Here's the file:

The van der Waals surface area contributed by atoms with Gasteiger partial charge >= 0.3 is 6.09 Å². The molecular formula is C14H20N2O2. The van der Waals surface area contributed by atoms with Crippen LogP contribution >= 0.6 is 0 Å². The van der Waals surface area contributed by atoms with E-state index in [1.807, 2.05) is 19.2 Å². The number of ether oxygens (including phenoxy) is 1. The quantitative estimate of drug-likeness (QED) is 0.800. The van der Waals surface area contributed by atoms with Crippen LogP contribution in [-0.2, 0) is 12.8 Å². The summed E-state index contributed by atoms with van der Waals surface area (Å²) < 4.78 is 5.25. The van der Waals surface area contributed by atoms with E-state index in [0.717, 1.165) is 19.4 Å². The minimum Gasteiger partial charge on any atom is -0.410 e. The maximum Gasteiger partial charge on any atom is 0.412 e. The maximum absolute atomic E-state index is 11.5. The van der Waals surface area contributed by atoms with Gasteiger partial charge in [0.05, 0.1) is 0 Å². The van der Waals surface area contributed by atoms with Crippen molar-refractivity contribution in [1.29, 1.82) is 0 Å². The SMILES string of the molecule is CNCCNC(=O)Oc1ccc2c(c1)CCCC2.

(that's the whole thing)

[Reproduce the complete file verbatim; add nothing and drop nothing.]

The van der Waals surface area contributed by atoms with Gasteiger partial charge >= 0.3 is 6.09 Å². The molecular formula is C14H20N2O2. The van der Waals surface area contributed by atoms with Crippen LogP contribution >= 0.6 is 0 Å². The van der Waals surface area contributed by atoms with E-state index in [1.807, 2.05) is 19.2 Å². The number of ether oxygens (including phenoxy) is 1. The quantitative estimate of drug-likeness (QED) is 0.800. The van der Waals surface area contributed by atoms with Crippen LogP contribution in [-0.2, 0) is 12.8 Å². The summed E-state index contributed by atoms with van der Waals surface area (Å²) < 4.78 is 5.25. The van der Waals surface area contributed by atoms with E-state index in [0.717, 1.165) is 19.4 Å². The minimum Gasteiger partial charge on any atom is -0.410 e. The maximum Gasteiger partial charge on any atom is 0.412 e. The maximum absolute atomic E-state index is 11.5. The van der Waals surface area contributed by atoms with Gasteiger partial charge in [0.05, 0.1) is 0 Å². The van der Waals surface area contributed by atoms with Crippen molar-refractivity contribution in [1.29, 1.82) is 0 Å². The SMILES string of the molecule is CNCCNC(=O)Oc1ccc2c(c1)CCCC2.